The Brown Jug, also known as the Stepney Vaults, Stepney Bank. It was managed by Farquar Deuchar in the 1800s. He was fined the princely sum of pounds 10 in 1897 for selling whisky which contained 21% water. Other pubs on Stepney Bank included the Bricklayers Arms and the New Fox Inn (also known as New Flax Mill and Brown Kiln).

Lorraine Arms, Crawford Row, sat more or less under the Metro bridge. One T Crawford owned the land in that area and was the owner/licensee. It eventually closed in 1905.

Phoenix Tavern, Leighton Street (formerly Brewery Bank) stood three storeys high. Lost its licence in 1931.

Wheatsheaf Inn, Lime Street, had its license revoked in the early 1900s.

Newcastle Arms, Lime Street. Proposals and plans submitted in 1906 to have the pub converted into a house were rejected and it later became a provisions shop.

Royal Sovereign Inn. A coaching inn with rooms for rent and stables for horses. Three storeys in height but only one room's width.

Masons Arms. Known locally as O'Toole's, after long-term landlord Mick O'Toole.

Plumbers Arms. One landlord carried out the trade of tallow making on the premises - no doubt from products from nearby abattoirs. The pub had a reputation as an unlicensed bookies.

Blue Bell. This pub stood at the City Road end of Cut Bank and was originally a farm.

Old Hawk Inn. When this pub closed it became Shepherd's Rag Shop. The site is now occupied by a tool-hire business. It lost its spirits licence in 1905 but continued to trade as a beer house. In that year its takings were pounds 10 a week.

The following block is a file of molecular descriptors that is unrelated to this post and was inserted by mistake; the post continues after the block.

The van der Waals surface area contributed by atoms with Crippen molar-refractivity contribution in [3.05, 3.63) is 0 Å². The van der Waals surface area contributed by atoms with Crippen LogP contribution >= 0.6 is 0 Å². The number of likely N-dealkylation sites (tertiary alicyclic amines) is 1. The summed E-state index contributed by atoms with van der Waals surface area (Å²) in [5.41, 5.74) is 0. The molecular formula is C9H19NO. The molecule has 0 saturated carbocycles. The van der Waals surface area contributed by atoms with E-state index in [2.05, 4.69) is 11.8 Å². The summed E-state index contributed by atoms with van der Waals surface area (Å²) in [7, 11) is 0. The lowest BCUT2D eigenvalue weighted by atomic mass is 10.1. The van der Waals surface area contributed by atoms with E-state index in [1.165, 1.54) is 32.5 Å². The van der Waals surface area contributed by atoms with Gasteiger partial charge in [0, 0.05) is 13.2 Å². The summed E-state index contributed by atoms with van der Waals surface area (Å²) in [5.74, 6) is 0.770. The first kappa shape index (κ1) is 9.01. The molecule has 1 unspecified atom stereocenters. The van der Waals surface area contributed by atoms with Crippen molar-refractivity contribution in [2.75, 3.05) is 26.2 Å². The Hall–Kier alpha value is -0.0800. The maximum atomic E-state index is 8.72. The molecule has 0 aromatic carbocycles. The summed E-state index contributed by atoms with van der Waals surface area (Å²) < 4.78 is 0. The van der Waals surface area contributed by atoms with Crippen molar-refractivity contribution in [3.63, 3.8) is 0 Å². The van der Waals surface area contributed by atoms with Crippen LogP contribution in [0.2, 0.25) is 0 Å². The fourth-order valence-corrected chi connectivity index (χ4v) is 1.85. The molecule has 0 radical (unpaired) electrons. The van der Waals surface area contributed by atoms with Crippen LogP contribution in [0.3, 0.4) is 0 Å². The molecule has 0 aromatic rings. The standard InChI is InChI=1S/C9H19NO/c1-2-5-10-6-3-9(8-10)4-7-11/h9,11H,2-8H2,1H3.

New Hawk Inn stood on the other side of Cut Bank and both traded at the same time. Built in 1881, it was last owned by Hope & Anchor Breweries from Sheffield but closed in 1967. Known affectionately as Dyer Brown's after the manger, Archibald Brown, at one time it was owned by Seaman Tommy Watson, a British featherweight boxing champion. In 1933, he was narrowly defeated in a world title fight in New York, against the colourfully-named Kid Chocolate, the Cuban Bon-Bon.

Talbot Hotel, originally known as Melton's Lodging House.

Steam Boat Inn, Quality Row, closed in 1935 and is now a scrapyard. At one time owned by Robert Emmerson Brewery (Sandyford).

Byker Tavern. Known locally as the Police Bar as it was managed by an expoliceman. Closed in 1970.

Half Moon Inn. Closed in 1896 with the licence being transferred to the newly-built Half Sovereign on Cut Bank.

Bay Horse Inn. Purchased by wine merchants White & Co in 1931 for pounds 4,000 and sold to Fenwick & Co of Sunderland in the late 1930s. Demolished in the 1970s.

Duke of York. Built in 1880 and claimed to have been built using the ballast from Ballast Hills Burial Ground as its foundations. When the pub closed in 1952 a regular took one of the quoit posts as a memento. Unfortunately, he was knocked down and killed on Shields Road whilst carrying away his "prize". The remaining quoits post was considered to be cursed and remains there to this day.

Rose & Crown. Now replaced by an apartment block and not to be confused with the Rose & Crown on City Road (which has been replaced by a casino). Reconstructed in 1914 when owned by Newcastle Manor Brewery. It changed its name to Tynesider before its closure in 1989. It once featured a sign in the window: "Free Pie With Every Pint".

Next week, hopefully, the Ouseburn Heritage Group will take as its motto: "It never rains, but it pours".

Ouseburn Heritage Group Walk: Where Have All The Pubs Gone? is on Monday August 7 at 7.00pm. Meet outside the Ship Inn on Stepney Bank.


FIGHTING MAN: Boxing champion Seaman Tommy Watson had the New Hawk Inn.; STILL IN BUSINESS: The Free Trade Inn, pictured in 1913 is one of the Ouseburn survivors.
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Title Annotation:Features
Publication:The Journal (Newcastle, England)
Date:Aug 3, 2007